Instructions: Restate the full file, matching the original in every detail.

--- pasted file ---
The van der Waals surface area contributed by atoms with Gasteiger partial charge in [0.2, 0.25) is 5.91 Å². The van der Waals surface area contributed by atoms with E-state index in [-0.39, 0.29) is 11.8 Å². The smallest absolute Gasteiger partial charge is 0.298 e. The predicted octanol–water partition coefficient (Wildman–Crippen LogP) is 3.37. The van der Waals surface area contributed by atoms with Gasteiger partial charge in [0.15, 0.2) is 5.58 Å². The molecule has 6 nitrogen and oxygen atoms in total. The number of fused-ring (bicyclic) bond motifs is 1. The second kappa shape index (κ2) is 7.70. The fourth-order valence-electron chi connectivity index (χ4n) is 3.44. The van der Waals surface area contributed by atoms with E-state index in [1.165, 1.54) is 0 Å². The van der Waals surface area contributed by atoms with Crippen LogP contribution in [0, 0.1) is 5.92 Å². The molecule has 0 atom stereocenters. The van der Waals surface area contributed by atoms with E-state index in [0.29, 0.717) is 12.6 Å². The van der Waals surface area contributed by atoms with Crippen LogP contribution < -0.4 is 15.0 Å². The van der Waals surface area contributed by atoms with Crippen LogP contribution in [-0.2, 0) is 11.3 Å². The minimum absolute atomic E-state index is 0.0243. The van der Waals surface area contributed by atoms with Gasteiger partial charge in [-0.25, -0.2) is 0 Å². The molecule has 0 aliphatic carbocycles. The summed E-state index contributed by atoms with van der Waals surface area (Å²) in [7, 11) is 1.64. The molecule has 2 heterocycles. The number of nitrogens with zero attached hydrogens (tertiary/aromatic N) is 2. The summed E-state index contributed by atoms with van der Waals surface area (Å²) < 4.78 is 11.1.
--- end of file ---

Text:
The van der Waals surface area contributed by atoms with Gasteiger partial charge in [0.2, 0.25) is 5.91 Å². The van der Waals surface area contributed by atoms with E-state index in [-0.39, 0.29) is 11.8 Å². The smallest absolute Gasteiger partial charge is 0.298 e. The predicted octanol–water partition coefficient (Wildman–Crippen LogP) is 3.37. The van der Waals surface area contributed by atoms with Gasteiger partial charge in [0.15, 0.2) is 5.58 Å². The molecule has 6 nitrogen and oxygen atoms in total. The number of fused-ring (bicyclic) bond motifs is 1. The second kappa shape index (κ2) is 7.70. The fourth-order valence-electron chi connectivity index (χ4n) is 3.44. The van der Waals surface area contributed by atoms with E-state index in [1.165, 1.54) is 0 Å². The van der Waals surface area contributed by atoms with Crippen LogP contribution in [0, 0.1) is 5.92 Å². The molecule has 0 atom stereocenters. The van der Waals surface area contributed by atoms with E-state index in [0.29, 0.717) is 12.6 Å². The van der Waals surface area contributed by atoms with Crippen LogP contribution < -0.4 is 15.0 Å². The van der Waals surface area contributed by atoms with Crippen LogP contribution in [-0.2, 0) is 11.3 Å². The minimum absolute atomic E-state index is 0.0243. The van der Waals surface area contributed by atoms with Gasteiger partial charge in [-0.25, -0.2) is 0 Å². The molecule has 0 aliphatic carbocycles. The summed E-state index contributed by atoms with van der Waals surface area (Å²) in [7, 11) is 1.64. The molecule has 2 heterocycles. The number of nitrogens with zero attached hydrogens (tertiary/aromatic N) is 2. The summed E-state index contributed by atoms with van der Waals surface area (Å²) < 4.78 is 11.1.